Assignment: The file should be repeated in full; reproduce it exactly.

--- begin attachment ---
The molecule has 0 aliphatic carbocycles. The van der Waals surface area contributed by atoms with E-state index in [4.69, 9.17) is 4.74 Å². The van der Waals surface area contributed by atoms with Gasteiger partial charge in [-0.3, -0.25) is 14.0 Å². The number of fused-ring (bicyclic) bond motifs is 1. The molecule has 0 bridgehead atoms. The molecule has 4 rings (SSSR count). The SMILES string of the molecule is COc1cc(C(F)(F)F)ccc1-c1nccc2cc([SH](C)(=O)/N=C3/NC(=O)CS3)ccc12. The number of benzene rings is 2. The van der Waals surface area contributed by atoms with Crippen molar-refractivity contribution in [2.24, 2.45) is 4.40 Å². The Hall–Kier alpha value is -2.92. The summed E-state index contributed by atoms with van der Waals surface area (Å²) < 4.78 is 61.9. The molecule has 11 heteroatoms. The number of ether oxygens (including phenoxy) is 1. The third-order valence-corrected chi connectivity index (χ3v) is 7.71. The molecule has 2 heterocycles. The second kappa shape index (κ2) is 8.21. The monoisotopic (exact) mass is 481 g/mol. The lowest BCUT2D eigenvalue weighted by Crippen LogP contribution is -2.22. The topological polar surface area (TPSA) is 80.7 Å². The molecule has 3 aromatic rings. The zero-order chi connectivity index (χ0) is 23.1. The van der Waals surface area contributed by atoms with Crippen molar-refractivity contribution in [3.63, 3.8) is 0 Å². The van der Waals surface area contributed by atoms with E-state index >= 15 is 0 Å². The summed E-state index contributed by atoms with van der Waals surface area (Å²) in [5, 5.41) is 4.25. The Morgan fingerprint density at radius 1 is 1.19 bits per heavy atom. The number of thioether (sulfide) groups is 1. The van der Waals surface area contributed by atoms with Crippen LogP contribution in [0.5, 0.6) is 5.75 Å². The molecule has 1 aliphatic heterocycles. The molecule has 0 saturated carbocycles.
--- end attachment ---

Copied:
The molecule has 0 aliphatic carbocycles. The van der Waals surface area contributed by atoms with E-state index in [4.69, 9.17) is 4.74 Å². The van der Waals surface area contributed by atoms with Gasteiger partial charge in [-0.3, -0.25) is 14.0 Å². The number of fused-ring (bicyclic) bond motifs is 1. The molecule has 0 bridgehead atoms. The molecule has 4 rings (SSSR count). The SMILES string of the molecule is COc1cc(C(F)(F)F)ccc1-c1nccc2cc([SH](C)(=O)/N=C3/NC(=O)CS3)ccc12. The number of benzene rings is 2. The van der Waals surface area contributed by atoms with Crippen molar-refractivity contribution in [2.24, 2.45) is 4.40 Å². The Hall–Kier alpha value is -2.92. The summed E-state index contributed by atoms with van der Waals surface area (Å²) < 4.78 is 61.9. The molecule has 11 heteroatoms. The number of ether oxygens (including phenoxy) is 1. The third-order valence-corrected chi connectivity index (χ3v) is 7.71. The molecule has 2 heterocycles. The second kappa shape index (κ2) is 8.21. The monoisotopic (exact) mass is 481 g/mol. The lowest BCUT2D eigenvalue weighted by Crippen LogP contribution is -2.22. The topological polar surface area (TPSA) is 80.7 Å². The molecule has 3 aromatic rings. The zero-order chi connectivity index (χ0) is 23.1. The van der Waals surface area contributed by atoms with Crippen molar-refractivity contribution in [3.63, 3.8) is 0 Å². The van der Waals surface area contributed by atoms with E-state index >= 15 is 0 Å². The summed E-state index contributed by atoms with van der Waals surface area (Å²) in [5, 5.41) is 4.25. The Morgan fingerprint density at radius 1 is 1.19 bits per heavy atom. The number of thioether (sulfide) groups is 1. The van der Waals surface area contributed by atoms with Crippen LogP contribution in [0.5, 0.6) is 5.75 Å². The molecule has 1 aliphatic heterocycles. The molecule has 0 saturated carbocycles.